dc.type.categoryAbstracten_US
dc.typePresentationen_GB
dc.titleEvaluation Of Family Caregiving Experience To Compare Three Mental Health Service Delivery Programsen_GB
dc.contributor.authorCamann, Maryen_US
dc.author.detailsMary Camann, Kennesaw State University College of Health and Human Services, Kennesaw, Georgia, USA, email: mcamann@kennesaw.eduen_US
dc.identifier.urihttp://hdl.handle.net/10755/166116-
dc.description.abstractIn policy discourse, mental illness is often viewed by policy makers as something to be feared and ignored. Health policy does not adequately address family issues related to the delivery of appropriate and effective care to mentally ill persons. Family members have become caregivers by default, as treatment has moved into the community, but families are not considered in the assessment of treatment outcomes for persons with serious and persistent mental illness. The purpose of this study was to compare the relative effects of three approaches to mental health care; assertive case management, traditional case management and usual clinic based mental health care, on family caregivers and caregiving activities. The caregiving outcomes studied include subjective and objective ADL care, objective supervision, worry, objective impact, financial expenditure, as well as benefits and gratifications of caregiving of persons with serious and persistent mental illness. The second purpose was to assess the families' satisfactions with services for their family member. The study employed a quasi-experimental, control group design. Clients were randomly assigned to assertive case management, case management, or regular treatment, and designated caregiving family members. Family members participated in the study of the family experience. The sample consisted of 29 family caregivers who were designated by the randomly assigned clients and who consented to participate in an interview 12-18 months after the mentally ill person was entered into the treatment groups. Face-to-face interviews were conducted utilizing the Family Experience interview Schedule (FEIS) and the open ended questions concerning experiences with mental health services, satisfaction with care, and recommendations for services that they would find helpful. The goal of the study was to expand knowledge about family experience related to treatment of mentally ill family members. The study addressed the effects of different types of treatment on the family experience of caregiving, the effect of cc- residential status on the family perception of burden, and the degree of family satisfaction with service for their mentally ill family member related to type of treatment. The research was designed to assist policy makers, clinicians and administrators in decision making related to the provision of services that acknowledge and support family caregiving of the mentally ill, and the utility of assessment of the family experience in evaluation of program outcomes.en_GB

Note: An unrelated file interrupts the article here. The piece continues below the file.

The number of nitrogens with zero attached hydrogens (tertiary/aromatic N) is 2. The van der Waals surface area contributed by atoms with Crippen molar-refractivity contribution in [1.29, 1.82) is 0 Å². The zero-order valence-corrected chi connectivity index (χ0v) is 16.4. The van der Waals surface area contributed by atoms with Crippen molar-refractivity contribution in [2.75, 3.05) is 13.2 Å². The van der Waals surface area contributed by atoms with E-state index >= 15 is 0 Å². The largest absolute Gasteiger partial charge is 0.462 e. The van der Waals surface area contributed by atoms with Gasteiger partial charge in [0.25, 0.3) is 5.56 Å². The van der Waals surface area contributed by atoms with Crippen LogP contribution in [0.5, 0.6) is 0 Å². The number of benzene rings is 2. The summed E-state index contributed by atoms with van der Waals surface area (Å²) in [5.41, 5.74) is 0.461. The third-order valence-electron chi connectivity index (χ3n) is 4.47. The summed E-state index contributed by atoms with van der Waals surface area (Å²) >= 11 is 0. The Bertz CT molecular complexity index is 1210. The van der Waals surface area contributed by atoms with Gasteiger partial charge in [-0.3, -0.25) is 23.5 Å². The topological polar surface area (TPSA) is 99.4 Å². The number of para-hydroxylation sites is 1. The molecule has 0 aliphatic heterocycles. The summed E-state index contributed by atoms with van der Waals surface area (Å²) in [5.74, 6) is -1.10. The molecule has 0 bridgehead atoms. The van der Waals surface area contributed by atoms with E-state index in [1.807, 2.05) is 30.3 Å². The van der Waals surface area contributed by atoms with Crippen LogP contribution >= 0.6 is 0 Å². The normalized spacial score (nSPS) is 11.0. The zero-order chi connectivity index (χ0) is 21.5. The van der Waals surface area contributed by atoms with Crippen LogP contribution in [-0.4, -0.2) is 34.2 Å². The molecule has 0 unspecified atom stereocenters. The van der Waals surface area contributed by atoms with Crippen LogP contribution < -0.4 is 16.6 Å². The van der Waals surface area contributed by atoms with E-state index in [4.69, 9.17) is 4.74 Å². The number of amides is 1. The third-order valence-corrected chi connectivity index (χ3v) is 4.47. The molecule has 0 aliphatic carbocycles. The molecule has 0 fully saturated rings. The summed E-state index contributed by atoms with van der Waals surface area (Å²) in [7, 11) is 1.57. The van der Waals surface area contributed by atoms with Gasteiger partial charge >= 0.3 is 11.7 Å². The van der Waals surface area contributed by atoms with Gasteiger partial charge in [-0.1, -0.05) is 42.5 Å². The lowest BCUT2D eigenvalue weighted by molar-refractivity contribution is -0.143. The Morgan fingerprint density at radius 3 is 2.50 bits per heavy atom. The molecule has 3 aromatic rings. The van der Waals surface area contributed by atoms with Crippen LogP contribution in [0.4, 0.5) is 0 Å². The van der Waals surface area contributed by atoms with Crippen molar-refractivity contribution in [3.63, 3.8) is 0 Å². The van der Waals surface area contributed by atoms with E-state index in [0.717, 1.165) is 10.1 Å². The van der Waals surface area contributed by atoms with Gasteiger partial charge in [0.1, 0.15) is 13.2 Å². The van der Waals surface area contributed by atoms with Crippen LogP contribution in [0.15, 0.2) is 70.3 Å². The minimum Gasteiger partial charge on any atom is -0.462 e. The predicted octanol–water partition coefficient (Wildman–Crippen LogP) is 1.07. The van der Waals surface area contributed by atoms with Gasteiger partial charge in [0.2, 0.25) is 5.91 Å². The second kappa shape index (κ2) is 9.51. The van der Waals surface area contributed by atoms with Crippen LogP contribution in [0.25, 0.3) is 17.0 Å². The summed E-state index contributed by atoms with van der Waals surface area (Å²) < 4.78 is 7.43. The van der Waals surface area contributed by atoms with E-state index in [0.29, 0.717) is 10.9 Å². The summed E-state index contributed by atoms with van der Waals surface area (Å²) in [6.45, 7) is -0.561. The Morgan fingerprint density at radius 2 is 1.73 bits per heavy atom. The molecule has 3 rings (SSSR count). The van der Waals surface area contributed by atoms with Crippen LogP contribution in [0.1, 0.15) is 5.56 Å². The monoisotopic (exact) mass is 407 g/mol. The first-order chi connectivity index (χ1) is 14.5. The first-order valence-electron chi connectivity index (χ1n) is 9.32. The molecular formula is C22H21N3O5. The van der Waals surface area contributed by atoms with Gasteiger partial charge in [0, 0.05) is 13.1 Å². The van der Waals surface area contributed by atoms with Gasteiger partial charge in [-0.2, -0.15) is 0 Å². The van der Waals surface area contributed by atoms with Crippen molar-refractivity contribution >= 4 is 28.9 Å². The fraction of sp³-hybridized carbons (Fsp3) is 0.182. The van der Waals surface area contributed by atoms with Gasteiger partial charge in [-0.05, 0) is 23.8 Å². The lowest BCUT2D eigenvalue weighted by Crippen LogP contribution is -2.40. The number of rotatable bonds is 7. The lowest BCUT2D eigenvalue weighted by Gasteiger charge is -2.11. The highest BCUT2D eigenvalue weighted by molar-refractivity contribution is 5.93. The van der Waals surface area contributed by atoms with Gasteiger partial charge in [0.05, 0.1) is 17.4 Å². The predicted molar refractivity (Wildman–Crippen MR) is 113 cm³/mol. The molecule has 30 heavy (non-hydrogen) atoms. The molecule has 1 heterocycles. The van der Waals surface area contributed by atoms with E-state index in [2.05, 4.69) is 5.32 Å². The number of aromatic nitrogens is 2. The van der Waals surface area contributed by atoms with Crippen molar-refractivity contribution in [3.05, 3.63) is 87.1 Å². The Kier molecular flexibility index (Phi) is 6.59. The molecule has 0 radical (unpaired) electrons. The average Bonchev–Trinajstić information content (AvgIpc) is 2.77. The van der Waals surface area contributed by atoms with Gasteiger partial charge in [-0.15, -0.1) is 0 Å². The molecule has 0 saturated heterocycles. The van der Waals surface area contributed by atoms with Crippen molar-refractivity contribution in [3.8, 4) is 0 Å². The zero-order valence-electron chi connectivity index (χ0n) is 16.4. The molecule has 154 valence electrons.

dc.date.available2011-10-27T14:40:31Z-
dc.date.issued2011-10-27en_GB
dc.date.accessioned2011-10-27T14:40:31Z-
dc.conference.hostSouthern Nursing Research Societyen_US
dc.description.noteThis is an abstract-only submission. If the author has submitted a full-text item based on this abstract, you may find it by browsing the Virginia Henderson Global Nursing e-Repository by author. If author contact information is available in this abstract, please feel free to contact him or her with your queries regarding this submission. Alternatively, please contact the conference host, journal, or publisher (according to the circumstance) for further details regarding this item. If a citation is listed in this record, the item has been published and is available via open-access avenues or a journal/database subscription. Contact your library for assistance in obtaining the as-published article.-